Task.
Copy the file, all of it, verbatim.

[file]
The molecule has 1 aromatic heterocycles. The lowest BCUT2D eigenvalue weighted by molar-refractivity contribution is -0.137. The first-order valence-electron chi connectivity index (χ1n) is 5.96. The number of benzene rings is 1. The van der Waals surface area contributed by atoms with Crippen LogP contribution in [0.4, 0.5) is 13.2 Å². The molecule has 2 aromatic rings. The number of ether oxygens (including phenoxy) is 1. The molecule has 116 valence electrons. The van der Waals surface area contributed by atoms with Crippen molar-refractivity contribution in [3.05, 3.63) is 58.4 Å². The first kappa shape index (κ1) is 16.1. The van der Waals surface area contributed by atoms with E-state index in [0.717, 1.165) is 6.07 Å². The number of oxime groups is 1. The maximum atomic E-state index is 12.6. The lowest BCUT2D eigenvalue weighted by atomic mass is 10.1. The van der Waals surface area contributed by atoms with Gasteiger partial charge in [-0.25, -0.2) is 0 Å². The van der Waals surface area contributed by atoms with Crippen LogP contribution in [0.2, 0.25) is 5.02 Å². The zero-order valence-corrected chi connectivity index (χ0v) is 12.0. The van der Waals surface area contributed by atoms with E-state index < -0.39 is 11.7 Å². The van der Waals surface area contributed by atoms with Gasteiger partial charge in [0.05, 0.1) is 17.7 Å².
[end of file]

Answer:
The molecule has 1 aromatic heterocycles. The lowest BCUT2D eigenvalue weighted by molar-refractivity contribution is -0.137. The first-order valence-electron chi connectivity index (χ1n) is 5.96. The number of benzene rings is 1. The van der Waals surface area contributed by atoms with Crippen LogP contribution in [0.4, 0.5) is 13.2 Å². The molecule has 2 aromatic rings. The number of ether oxygens (including phenoxy) is 1. The molecule has 116 valence electrons. The van der Waals surface area contributed by atoms with Crippen molar-refractivity contribution in [3.05, 3.63) is 58.4 Å². The first kappa shape index (κ1) is 16.1. The van der Waals surface area contributed by atoms with E-state index in [0.717, 1.165) is 6.07 Å². The number of oxime groups is 1. The maximum atomic E-state index is 12.6. The lowest BCUT2D eigenvalue weighted by atomic mass is 10.1. The van der Waals surface area contributed by atoms with Gasteiger partial charge in [-0.25, -0.2) is 0 Å². The van der Waals surface area contributed by atoms with Crippen LogP contribution in [0.2, 0.25) is 5.02 Å². The zero-order valence-corrected chi connectivity index (χ0v) is 12.0. The van der Waals surface area contributed by atoms with E-state index < -0.39 is 11.7 Å². The van der Waals surface area contributed by atoms with Gasteiger partial charge in [0.05, 0.1) is 17.7 Å².